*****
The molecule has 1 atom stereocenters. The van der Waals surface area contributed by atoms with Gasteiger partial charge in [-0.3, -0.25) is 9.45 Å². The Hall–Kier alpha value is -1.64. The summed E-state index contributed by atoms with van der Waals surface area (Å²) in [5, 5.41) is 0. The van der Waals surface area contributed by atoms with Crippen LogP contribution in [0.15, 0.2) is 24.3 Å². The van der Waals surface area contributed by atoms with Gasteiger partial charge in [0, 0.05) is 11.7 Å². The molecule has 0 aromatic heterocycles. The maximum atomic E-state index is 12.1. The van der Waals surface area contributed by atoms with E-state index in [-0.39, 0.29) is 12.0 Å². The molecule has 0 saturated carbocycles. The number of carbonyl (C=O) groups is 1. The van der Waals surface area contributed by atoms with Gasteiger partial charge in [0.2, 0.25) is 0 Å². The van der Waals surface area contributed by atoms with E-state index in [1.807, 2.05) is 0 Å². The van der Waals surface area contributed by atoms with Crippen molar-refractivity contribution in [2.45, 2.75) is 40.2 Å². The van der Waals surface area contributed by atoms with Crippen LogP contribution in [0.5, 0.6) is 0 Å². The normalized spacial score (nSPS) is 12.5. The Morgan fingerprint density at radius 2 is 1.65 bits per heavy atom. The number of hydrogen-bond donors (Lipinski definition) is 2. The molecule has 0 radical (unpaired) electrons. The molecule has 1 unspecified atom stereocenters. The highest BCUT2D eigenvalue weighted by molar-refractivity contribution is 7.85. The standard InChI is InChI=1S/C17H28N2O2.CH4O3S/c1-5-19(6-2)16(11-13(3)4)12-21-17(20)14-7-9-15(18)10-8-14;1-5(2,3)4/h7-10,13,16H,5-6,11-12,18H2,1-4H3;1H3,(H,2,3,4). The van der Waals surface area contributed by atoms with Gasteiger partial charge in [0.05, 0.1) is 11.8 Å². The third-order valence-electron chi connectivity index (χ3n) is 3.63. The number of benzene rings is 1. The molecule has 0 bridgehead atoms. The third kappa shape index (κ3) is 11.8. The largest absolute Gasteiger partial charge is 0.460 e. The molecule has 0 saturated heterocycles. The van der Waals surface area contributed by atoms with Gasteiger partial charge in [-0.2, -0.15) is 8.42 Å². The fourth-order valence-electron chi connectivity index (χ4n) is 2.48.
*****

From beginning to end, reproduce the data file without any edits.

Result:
The molecule has 1 atom stereocenters. The van der Waals surface area contributed by atoms with Gasteiger partial charge in [-0.3, -0.25) is 9.45 Å². The Hall–Kier alpha value is -1.64. The summed E-state index contributed by atoms with van der Waals surface area (Å²) in [5, 5.41) is 0. The van der Waals surface area contributed by atoms with Crippen LogP contribution in [0.15, 0.2) is 24.3 Å². The van der Waals surface area contributed by atoms with Gasteiger partial charge in [0, 0.05) is 11.7 Å². The molecule has 0 aromatic heterocycles. The maximum atomic E-state index is 12.1. The van der Waals surface area contributed by atoms with E-state index in [-0.39, 0.29) is 12.0 Å². The molecule has 0 saturated carbocycles. The number of carbonyl (C=O) groups is 1. The van der Waals surface area contributed by atoms with Gasteiger partial charge in [0.2, 0.25) is 0 Å². The van der Waals surface area contributed by atoms with E-state index in [1.807, 2.05) is 0 Å². The van der Waals surface area contributed by atoms with Crippen molar-refractivity contribution in [2.45, 2.75) is 40.2 Å². The van der Waals surface area contributed by atoms with Crippen LogP contribution in [0.5, 0.6) is 0 Å². The normalized spacial score (nSPS) is 12.5. The Morgan fingerprint density at radius 2 is 1.65 bits per heavy atom. The number of hydrogen-bond donors (Lipinski definition) is 2. The molecule has 0 radical (unpaired) electrons. The molecule has 1 unspecified atom stereocenters. The highest BCUT2D eigenvalue weighted by molar-refractivity contribution is 7.85. The standard InChI is InChI=1S/C17H28N2O2.CH4O3S/c1-5-19(6-2)16(11-13(3)4)12-21-17(20)14-7-9-15(18)10-8-14;1-5(2,3)4/h7-10,13,16H,5-6,11-12,18H2,1-4H3;1H3,(H,2,3,4). The van der Waals surface area contributed by atoms with Gasteiger partial charge in [0.05, 0.1) is 11.8 Å². The third-order valence-electron chi connectivity index (χ3n) is 3.63. The number of benzene rings is 1. The molecule has 0 bridgehead atoms. The third kappa shape index (κ3) is 11.8. The largest absolute Gasteiger partial charge is 0.460 e. The molecule has 0 saturated heterocycles. The van der Waals surface area contributed by atoms with Gasteiger partial charge in [-0.2, -0.15) is 8.42 Å². The fourth-order valence-electron chi connectivity index (χ4n) is 2.48.